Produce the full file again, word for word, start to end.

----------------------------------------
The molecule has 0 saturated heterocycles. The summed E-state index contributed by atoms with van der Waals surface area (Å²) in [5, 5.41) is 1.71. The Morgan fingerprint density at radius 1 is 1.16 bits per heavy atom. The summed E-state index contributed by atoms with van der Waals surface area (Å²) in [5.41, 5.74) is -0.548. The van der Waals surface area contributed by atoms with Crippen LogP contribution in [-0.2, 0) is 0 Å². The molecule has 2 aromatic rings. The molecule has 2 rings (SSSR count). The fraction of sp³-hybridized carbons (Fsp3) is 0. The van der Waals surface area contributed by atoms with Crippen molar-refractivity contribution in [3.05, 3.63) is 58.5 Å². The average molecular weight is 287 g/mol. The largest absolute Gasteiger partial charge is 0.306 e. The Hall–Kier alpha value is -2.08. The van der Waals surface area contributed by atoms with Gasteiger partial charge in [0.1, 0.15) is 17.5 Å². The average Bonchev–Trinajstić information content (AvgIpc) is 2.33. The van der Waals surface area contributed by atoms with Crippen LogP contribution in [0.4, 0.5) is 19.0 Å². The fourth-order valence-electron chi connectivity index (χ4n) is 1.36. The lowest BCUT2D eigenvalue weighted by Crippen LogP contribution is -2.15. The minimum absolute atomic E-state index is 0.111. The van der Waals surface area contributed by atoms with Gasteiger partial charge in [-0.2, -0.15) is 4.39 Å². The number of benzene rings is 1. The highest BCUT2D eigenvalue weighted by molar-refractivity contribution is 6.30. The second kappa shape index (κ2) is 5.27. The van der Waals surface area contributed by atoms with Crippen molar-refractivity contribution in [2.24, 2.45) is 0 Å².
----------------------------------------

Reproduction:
The molecule has 0 saturated heterocycles. The summed E-state index contributed by atoms with van der Waals surface area (Å²) in [5, 5.41) is 1.71. The Morgan fingerprint density at radius 1 is 1.16 bits per heavy atom. The summed E-state index contributed by atoms with van der Waals surface area (Å²) in [5.41, 5.74) is -0.548. The van der Waals surface area contributed by atoms with Crippen LogP contribution in [-0.2, 0) is 0 Å². The molecule has 2 aromatic rings. The molecule has 2 rings (SSSR count). The fraction of sp³-hybridized carbons (Fsp3) is 0. The van der Waals surface area contributed by atoms with Crippen molar-refractivity contribution in [3.05, 3.63) is 58.5 Å². The average molecular weight is 287 g/mol. The largest absolute Gasteiger partial charge is 0.306 e. The Hall–Kier alpha value is -2.08. The van der Waals surface area contributed by atoms with Gasteiger partial charge in [0.1, 0.15) is 17.5 Å². The average Bonchev–Trinajstić information content (AvgIpc) is 2.33. The van der Waals surface area contributed by atoms with Crippen LogP contribution in [0.4, 0.5) is 19.0 Å². The fourth-order valence-electron chi connectivity index (χ4n) is 1.36. The lowest BCUT2D eigenvalue weighted by Crippen LogP contribution is -2.15. The minimum absolute atomic E-state index is 0.111. The van der Waals surface area contributed by atoms with Gasteiger partial charge in [-0.2, -0.15) is 4.39 Å². The number of benzene rings is 1. The highest BCUT2D eigenvalue weighted by molar-refractivity contribution is 6.30. The second kappa shape index (κ2) is 5.27. The van der Waals surface area contributed by atoms with Crippen molar-refractivity contribution in [2.24, 2.45) is 0 Å².